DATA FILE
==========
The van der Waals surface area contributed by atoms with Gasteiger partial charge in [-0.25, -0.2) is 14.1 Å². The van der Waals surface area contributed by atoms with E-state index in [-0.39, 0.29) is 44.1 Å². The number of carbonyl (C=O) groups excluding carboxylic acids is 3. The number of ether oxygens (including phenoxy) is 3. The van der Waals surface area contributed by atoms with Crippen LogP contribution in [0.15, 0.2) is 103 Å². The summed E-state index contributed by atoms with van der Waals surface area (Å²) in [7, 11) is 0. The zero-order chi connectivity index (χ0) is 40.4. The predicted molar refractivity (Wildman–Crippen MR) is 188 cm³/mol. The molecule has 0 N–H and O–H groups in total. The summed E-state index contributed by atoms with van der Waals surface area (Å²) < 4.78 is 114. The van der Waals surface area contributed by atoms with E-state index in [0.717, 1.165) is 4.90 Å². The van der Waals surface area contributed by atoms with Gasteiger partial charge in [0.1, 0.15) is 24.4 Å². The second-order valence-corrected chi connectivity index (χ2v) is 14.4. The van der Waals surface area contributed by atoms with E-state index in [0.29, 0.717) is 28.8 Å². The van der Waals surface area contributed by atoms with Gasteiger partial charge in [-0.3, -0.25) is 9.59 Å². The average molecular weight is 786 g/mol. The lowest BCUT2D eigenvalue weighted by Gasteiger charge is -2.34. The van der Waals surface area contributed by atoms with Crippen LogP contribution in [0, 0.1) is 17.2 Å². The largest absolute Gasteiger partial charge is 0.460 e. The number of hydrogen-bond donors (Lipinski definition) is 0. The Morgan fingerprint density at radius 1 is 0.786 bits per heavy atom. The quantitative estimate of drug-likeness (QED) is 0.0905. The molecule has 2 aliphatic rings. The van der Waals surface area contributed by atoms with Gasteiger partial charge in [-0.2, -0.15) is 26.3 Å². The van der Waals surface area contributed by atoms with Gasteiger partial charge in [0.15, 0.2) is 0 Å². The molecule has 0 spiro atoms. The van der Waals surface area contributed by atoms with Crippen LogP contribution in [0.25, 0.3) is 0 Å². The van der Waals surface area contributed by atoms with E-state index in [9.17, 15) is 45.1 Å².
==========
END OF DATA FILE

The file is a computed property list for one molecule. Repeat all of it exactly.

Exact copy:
The van der Waals surface area contributed by atoms with Gasteiger partial charge in [-0.25, -0.2) is 14.1 Å². The van der Waals surface area contributed by atoms with E-state index in [-0.39, 0.29) is 44.1 Å². The number of carbonyl (C=O) groups excluding carboxylic acids is 3. The number of ether oxygens (including phenoxy) is 3. The van der Waals surface area contributed by atoms with Crippen LogP contribution in [0.15, 0.2) is 103 Å². The summed E-state index contributed by atoms with van der Waals surface area (Å²) in [7, 11) is 0. The zero-order chi connectivity index (χ0) is 40.4. The predicted molar refractivity (Wildman–Crippen MR) is 188 cm³/mol. The molecule has 0 N–H and O–H groups in total. The summed E-state index contributed by atoms with van der Waals surface area (Å²) < 4.78 is 114. The van der Waals surface area contributed by atoms with E-state index in [0.717, 1.165) is 4.90 Å². The van der Waals surface area contributed by atoms with Gasteiger partial charge in [0.1, 0.15) is 24.4 Å². The second-order valence-corrected chi connectivity index (χ2v) is 14.4. The van der Waals surface area contributed by atoms with E-state index in [0.29, 0.717) is 28.8 Å². The van der Waals surface area contributed by atoms with Gasteiger partial charge in [-0.3, -0.25) is 9.59 Å². The average molecular weight is 786 g/mol. The lowest BCUT2D eigenvalue weighted by Gasteiger charge is -2.34. The van der Waals surface area contributed by atoms with Crippen LogP contribution in [0, 0.1) is 17.2 Å². The largest absolute Gasteiger partial charge is 0.460 e. The number of hydrogen-bond donors (Lipinski definition) is 0. The Morgan fingerprint density at radius 1 is 0.786 bits per heavy atom. The quantitative estimate of drug-likeness (QED) is 0.0905. The molecule has 2 aliphatic rings. The van der Waals surface area contributed by atoms with Gasteiger partial charge in [-0.2, -0.15) is 26.3 Å². The van der Waals surface area contributed by atoms with Gasteiger partial charge in [0.15, 0.2) is 0 Å². The molecule has 0 spiro atoms. The van der Waals surface area contributed by atoms with Crippen LogP contribution in [0.25, 0.3) is 0 Å². The van der Waals surface area contributed by atoms with E-state index in [9.17, 15) is 45.1 Å².